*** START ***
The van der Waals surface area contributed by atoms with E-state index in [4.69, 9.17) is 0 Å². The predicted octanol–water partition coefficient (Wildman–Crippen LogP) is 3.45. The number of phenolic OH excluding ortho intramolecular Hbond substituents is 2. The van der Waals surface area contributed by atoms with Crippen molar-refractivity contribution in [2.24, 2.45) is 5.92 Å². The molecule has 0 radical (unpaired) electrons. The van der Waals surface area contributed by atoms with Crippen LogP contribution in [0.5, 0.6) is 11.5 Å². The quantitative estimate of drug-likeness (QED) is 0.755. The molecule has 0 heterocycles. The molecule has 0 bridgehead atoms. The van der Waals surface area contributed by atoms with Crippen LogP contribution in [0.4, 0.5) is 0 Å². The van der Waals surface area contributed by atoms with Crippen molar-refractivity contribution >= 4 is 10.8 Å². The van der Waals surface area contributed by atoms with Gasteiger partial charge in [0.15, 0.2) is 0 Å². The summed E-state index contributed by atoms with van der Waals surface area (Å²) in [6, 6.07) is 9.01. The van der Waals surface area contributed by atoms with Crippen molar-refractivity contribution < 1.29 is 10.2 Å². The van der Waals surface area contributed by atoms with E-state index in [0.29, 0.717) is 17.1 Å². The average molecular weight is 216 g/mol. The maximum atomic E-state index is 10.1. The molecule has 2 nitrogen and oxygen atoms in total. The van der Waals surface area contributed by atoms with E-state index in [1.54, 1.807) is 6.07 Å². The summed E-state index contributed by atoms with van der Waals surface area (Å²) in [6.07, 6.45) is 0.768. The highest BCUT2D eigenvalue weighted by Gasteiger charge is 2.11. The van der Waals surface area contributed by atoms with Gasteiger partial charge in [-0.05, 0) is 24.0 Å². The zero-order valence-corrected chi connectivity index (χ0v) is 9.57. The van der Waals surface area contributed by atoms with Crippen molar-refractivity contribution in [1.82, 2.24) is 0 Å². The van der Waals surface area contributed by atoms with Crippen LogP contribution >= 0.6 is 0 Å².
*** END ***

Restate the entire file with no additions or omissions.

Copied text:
The van der Waals surface area contributed by atoms with E-state index in [4.69, 9.17) is 0 Å². The predicted octanol–water partition coefficient (Wildman–Crippen LogP) is 3.45. The number of phenolic OH excluding ortho intramolecular Hbond substituents is 2. The van der Waals surface area contributed by atoms with Crippen molar-refractivity contribution in [2.24, 2.45) is 5.92 Å². The molecule has 0 radical (unpaired) electrons. The van der Waals surface area contributed by atoms with Crippen LogP contribution in [0.5, 0.6) is 11.5 Å². The quantitative estimate of drug-likeness (QED) is 0.755. The molecule has 0 heterocycles. The molecule has 0 bridgehead atoms. The van der Waals surface area contributed by atoms with Crippen LogP contribution in [0.4, 0.5) is 0 Å². The van der Waals surface area contributed by atoms with Crippen molar-refractivity contribution >= 4 is 10.8 Å². The van der Waals surface area contributed by atoms with Gasteiger partial charge in [0.15, 0.2) is 0 Å². The summed E-state index contributed by atoms with van der Waals surface area (Å²) in [6, 6.07) is 9.01. The van der Waals surface area contributed by atoms with Crippen molar-refractivity contribution < 1.29 is 10.2 Å². The van der Waals surface area contributed by atoms with E-state index in [0.29, 0.717) is 17.1 Å². The average molecular weight is 216 g/mol. The maximum atomic E-state index is 10.1. The molecule has 2 nitrogen and oxygen atoms in total. The van der Waals surface area contributed by atoms with E-state index in [1.54, 1.807) is 6.07 Å². The summed E-state index contributed by atoms with van der Waals surface area (Å²) in [6.07, 6.45) is 0.768. The highest BCUT2D eigenvalue weighted by Gasteiger charge is 2.11. The van der Waals surface area contributed by atoms with Gasteiger partial charge in [-0.05, 0) is 24.0 Å². The zero-order valence-corrected chi connectivity index (χ0v) is 9.57. The van der Waals surface area contributed by atoms with Crippen molar-refractivity contribution in [1.82, 2.24) is 0 Å². The van der Waals surface area contributed by atoms with Crippen LogP contribution >= 0.6 is 0 Å².